Conservation Minnesota

A chaotic drive for resolution

tumafeature“Mrs. Medvec, 57 years old, fainted . . . the woman was revived, but she was hysterical until the second court order brought hope that her home might be restored.”
Minneapolis Morning Tribune May 25, 1923*

John Medvec and his wife were leaders of a squatters’ rebellion in Minneapolis’ famed immigrant slums on the west bank of the Mississippi below the Washington Avenue Bridge known as the Bohemian Flats. After statehood, the flats had become a staging ground for immigrants arriving by steamboat just below St. Anthony Falls. It was undesirable ground as it flooded nearly every spring, but the rent was cheap and there was always free lumber for firewood and construction of their shanties that had escaped from the lumber mills up river. The shanty community quickly developed its own character, separated from the booming metropolis by the West Bank bluff.

At the turn of the 20th century, the city fathers of Minneapolis became self-conscious about their floodplain slum and devised a plan to turn the flats into a barge and railroad staging area. Working with the new landlord C.H. Smith, they were determined to evict the squatters from their tenements in the name of progress. Smith had secured an order of eviction for the little community’s ringleader Medvec and sought to execute it while he was away from his home. The women of the neighborhood helped Mrs. Medvec barricade herself in her home in a near riot situation. The police were able to secure entrance to the home and were in the process of loading the Medvecs’ belongings into a moving truck.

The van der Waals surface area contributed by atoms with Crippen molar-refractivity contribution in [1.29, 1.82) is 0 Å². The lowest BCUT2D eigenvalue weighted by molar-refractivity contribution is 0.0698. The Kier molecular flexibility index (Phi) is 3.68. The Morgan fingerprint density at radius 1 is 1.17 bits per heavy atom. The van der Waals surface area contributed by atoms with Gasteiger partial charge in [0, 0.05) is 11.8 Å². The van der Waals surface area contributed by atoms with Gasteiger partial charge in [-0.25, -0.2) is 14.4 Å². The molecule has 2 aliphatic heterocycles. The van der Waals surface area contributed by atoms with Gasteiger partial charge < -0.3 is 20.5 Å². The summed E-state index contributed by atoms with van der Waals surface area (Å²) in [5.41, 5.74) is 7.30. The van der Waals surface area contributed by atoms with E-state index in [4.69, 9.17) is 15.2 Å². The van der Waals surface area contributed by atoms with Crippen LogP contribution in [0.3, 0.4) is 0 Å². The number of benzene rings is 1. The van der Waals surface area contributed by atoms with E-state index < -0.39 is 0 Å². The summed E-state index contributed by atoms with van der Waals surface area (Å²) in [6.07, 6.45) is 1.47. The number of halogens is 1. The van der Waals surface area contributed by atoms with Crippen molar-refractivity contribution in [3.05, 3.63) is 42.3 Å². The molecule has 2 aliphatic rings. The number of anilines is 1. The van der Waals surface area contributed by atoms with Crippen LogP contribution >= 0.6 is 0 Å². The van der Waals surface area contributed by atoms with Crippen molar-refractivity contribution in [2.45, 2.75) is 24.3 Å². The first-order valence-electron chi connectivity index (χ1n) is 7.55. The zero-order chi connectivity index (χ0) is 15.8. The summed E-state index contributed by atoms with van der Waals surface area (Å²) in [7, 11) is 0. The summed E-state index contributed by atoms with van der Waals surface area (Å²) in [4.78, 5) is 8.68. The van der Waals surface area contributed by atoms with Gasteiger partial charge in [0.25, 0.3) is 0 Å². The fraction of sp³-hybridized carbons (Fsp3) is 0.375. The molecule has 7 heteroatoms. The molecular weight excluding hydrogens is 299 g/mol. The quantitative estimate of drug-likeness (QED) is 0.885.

Fortunately right at the brink of near defeat a local attorney, David Lundeen, who had taken up the cause of the squatters, appeared just in time to serve a second order from another judge that demanded the appearance of all parties in court for resolution of the dispute prior to eviction. The police dutifully returned furniture to the home and Mrs. Medvec recovered to do battle in court.

Eventually the squatters were moved from the site, but the last of the straggling squatters did hang on until 1960. The last few shacks were surrounded by coal and oil staging areas feeding the energy needs of the growing metropolis up the bluff from the Bohemian Flats. Eventually the staging area was no longer needed and has recently been cleaned up to become a park on the riverfront. It gained fame from the fact that it was a staging ground for the 35W bridge collapse rescue and the temporary resting area for the debris from the collapsed bridge.

The brinksmanship dispute resolution instituted by the city of Minneapolis with the Bohemian Flat tenants is pretty similar to the negotiation styles of the end of the legislative session. The last couple weeks of session become a chaotic drive for resolution where well over 95% of the work is done in quick succession. The many demands and positioning of the legislative members meets the reality of the need to progress to an orderly conclusion for the greater good. The hopes and dreams of the wide-eyed resident freshmen legislators meet the reality of the power of legislative leaders and the governor. It is a well understood strategic plan by the leaders to leave major issues to the end because it empowers them to make an effective global agreement to wrap up the session.